Dealing with a well-informed, responsible human will always beat dealing with a machine. Nonetheless, banks are pursuing new media for home banking. Ernst & Young reckons that PC transactions will multiply six-fold over their 1994 level by 1997.
A consumer who can afford a PC is a juicy catch, and a few banks already offer financial planning software packages. Barclays, with Visa, made a big noise in July about its home-banking software service that will allow customers to send requests for information and transactions from a PC down a phone line, to a “host system”. The requested material is shot back within seconds. The software is designed for use with Microsoft Windows – a populist choice, but hardly a universal one. Customers must not only have a PC and be familiar with Windows, they also need a modem.
NatWest has its eye on a more popular medium: TV. It is involved with both current trials of interactive TV services, one by BT and the other by Cambridge Cable. Customers work their way around the system using the number pad, fast-text keys and cursor on a conventional remote control. “The challenge is making it intuitive,” says Steve De Looze, NatWest’s senior executive in new delivery channels. “But it also has to be visually arresting.”
It is in this respect, and in its faster response times, that De Looze rates TV banking ahead of Internet banking. He claims that TV has natural advantages over telephone banking in its capacity to deliver information about complex financial services and products. “Loans, life assurance and pensions are governed by horrendous legislation – we have to put a health warning on everything. They are difficult to sell over the phone. Once we’ve cracked the legislation issues, if we can put these products on multimedia and allow people their own speed and route, we’ll end up with a more satisfied customer and have a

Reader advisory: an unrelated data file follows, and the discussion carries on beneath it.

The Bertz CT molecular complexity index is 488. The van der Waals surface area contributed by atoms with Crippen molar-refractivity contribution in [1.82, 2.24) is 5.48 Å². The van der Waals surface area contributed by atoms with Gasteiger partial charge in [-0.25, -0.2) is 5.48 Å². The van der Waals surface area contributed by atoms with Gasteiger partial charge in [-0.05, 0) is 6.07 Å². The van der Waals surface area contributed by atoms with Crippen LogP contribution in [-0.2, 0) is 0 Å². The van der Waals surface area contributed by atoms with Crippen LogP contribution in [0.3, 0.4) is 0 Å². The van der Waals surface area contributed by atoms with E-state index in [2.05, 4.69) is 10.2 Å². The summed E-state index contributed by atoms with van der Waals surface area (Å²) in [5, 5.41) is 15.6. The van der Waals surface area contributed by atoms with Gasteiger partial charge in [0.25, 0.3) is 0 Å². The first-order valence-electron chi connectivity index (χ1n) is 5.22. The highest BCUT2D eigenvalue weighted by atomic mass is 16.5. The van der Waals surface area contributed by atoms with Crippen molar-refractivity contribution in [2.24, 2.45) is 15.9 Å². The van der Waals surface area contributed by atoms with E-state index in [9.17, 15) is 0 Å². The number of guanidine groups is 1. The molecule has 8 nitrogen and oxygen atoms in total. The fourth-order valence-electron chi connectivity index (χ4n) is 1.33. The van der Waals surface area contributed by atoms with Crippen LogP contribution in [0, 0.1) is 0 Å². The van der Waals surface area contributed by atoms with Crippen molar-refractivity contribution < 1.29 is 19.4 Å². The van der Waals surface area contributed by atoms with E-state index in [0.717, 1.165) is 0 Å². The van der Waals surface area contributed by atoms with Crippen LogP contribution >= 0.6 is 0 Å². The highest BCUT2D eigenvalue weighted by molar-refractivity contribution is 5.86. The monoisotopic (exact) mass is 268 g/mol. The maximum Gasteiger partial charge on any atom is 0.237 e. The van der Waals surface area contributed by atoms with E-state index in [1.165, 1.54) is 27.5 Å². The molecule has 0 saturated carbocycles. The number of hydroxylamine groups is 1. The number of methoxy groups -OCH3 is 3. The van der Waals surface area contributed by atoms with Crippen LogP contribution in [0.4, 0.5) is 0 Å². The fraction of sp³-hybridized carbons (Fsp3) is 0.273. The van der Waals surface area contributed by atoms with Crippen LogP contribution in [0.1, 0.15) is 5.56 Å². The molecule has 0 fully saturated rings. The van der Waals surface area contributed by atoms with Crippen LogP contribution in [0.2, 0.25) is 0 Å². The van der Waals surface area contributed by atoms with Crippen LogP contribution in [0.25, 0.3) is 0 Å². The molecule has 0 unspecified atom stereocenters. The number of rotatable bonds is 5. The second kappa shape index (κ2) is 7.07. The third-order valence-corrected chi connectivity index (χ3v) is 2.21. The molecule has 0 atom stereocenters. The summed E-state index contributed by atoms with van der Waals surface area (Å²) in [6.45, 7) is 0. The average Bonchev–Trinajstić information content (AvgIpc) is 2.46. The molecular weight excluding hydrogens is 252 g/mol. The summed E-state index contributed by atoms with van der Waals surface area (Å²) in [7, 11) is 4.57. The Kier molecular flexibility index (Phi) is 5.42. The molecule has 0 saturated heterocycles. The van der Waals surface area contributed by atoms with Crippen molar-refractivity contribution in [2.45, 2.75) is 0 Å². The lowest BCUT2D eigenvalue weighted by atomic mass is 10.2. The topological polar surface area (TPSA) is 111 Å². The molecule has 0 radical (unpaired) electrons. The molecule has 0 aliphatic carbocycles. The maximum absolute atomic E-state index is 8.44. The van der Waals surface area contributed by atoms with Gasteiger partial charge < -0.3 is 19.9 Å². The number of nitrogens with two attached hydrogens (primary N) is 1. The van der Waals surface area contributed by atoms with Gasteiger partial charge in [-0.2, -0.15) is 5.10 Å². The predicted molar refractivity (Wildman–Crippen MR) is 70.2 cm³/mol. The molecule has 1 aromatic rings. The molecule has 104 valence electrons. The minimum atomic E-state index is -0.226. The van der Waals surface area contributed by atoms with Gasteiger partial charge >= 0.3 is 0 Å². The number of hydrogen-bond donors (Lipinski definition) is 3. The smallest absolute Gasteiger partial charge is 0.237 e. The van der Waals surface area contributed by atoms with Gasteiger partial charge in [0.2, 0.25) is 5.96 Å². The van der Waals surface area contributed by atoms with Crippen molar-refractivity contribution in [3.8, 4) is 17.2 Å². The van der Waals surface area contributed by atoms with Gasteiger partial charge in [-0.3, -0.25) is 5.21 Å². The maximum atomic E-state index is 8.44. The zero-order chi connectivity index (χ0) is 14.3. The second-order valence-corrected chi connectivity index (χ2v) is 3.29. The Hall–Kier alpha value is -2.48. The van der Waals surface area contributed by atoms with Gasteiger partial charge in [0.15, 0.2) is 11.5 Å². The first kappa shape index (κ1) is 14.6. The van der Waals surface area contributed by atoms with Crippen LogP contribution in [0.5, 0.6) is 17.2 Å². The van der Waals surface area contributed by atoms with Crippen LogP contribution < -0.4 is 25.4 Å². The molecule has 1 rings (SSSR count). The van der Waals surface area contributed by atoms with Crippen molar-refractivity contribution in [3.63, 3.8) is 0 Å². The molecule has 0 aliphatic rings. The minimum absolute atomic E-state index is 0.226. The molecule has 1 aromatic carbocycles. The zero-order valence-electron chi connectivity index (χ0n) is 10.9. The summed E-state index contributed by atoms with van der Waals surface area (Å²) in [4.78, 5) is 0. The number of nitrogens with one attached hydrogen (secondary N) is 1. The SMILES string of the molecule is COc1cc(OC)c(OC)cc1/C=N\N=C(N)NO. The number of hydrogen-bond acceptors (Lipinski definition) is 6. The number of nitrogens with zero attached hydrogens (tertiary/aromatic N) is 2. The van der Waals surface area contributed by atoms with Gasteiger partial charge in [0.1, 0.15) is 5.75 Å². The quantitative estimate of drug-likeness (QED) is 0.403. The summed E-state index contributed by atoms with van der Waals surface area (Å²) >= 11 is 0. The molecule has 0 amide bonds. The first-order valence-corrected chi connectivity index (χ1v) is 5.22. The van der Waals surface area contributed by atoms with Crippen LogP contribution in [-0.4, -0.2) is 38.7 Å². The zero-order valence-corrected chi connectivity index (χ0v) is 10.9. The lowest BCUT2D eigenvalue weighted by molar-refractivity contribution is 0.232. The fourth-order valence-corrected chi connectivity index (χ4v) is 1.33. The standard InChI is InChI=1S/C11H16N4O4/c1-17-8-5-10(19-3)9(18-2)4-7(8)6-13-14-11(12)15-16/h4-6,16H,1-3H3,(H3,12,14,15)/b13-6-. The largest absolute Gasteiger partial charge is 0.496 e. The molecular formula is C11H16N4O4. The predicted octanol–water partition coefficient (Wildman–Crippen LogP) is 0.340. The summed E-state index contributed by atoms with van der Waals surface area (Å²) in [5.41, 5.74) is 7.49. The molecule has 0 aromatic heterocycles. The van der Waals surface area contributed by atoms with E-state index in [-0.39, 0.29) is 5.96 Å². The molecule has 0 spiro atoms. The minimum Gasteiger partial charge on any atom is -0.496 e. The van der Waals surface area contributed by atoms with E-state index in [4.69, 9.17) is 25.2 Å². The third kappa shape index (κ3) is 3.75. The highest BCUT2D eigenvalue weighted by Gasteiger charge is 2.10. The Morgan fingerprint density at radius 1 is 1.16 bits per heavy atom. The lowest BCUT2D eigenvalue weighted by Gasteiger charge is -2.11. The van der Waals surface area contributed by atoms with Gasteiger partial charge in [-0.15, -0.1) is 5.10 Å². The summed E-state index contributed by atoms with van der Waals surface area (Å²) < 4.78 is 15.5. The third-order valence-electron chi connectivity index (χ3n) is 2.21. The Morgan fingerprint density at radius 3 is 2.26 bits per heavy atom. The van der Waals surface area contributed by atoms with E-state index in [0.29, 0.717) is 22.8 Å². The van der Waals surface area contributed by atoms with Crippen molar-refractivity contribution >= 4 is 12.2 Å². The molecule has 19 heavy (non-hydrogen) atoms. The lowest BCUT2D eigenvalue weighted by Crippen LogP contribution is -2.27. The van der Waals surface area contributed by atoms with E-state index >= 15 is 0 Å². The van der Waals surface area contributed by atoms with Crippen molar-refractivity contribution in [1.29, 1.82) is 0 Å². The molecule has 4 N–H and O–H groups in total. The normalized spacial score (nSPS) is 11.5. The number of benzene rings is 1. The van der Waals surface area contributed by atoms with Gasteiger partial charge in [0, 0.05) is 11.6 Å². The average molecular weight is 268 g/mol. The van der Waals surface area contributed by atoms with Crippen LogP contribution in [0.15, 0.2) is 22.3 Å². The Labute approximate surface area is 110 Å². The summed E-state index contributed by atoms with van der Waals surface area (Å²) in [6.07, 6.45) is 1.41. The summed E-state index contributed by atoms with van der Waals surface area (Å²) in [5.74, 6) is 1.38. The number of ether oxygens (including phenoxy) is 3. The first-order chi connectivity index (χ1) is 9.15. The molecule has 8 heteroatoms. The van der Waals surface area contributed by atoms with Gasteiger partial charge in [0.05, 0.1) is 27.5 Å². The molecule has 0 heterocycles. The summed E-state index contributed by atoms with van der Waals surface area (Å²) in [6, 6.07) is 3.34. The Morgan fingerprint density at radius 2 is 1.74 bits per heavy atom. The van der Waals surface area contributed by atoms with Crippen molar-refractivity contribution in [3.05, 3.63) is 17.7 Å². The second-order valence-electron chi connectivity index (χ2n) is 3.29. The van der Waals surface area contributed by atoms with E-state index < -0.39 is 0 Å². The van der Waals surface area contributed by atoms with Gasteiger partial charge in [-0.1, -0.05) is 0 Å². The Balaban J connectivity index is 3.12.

better chance of a sale.”
NatWest is also experimenting with PC terminals that link customers to remote experts by video link. A full service is a long way off and many would like it to stay that way. Steve Hinchliffe, the managing director of Module, an interface design house with experience of developing strategy for financial institutions, dismisses such techno high jinks. “It’s the bank’s IT department’s view of how to introduce IT. I know someone who hit the help button on the NatWest system, and got put through on a video link to an empty desk. They waited two minutes before someone poked their face in front of the camera and said, ‘Sorry, I haven’t been trained to operate this’. It will be very difficult for a screen to beat the phone.”
New channels will emerge, says Hinchliffe, but banks are currently taking too “vertical” an approach to new media. “If you’re looking at your TV and a sign saying ‘home banking’ comes up, you’re likely to say you’re quite happy with your current service. Until the on-screen service adds value, you won’t think about it. Banks need to come in from the side: make offers through areas like fashion, entertainment and sport, which all cross things like shopping and travel at some point.
“I don’t see what benefits a straightforward banking service can give through a PC. But if I’m browsing through theatre reviews or the Next Directory and I’m given options of how to pay, I’m more likely to be interested.”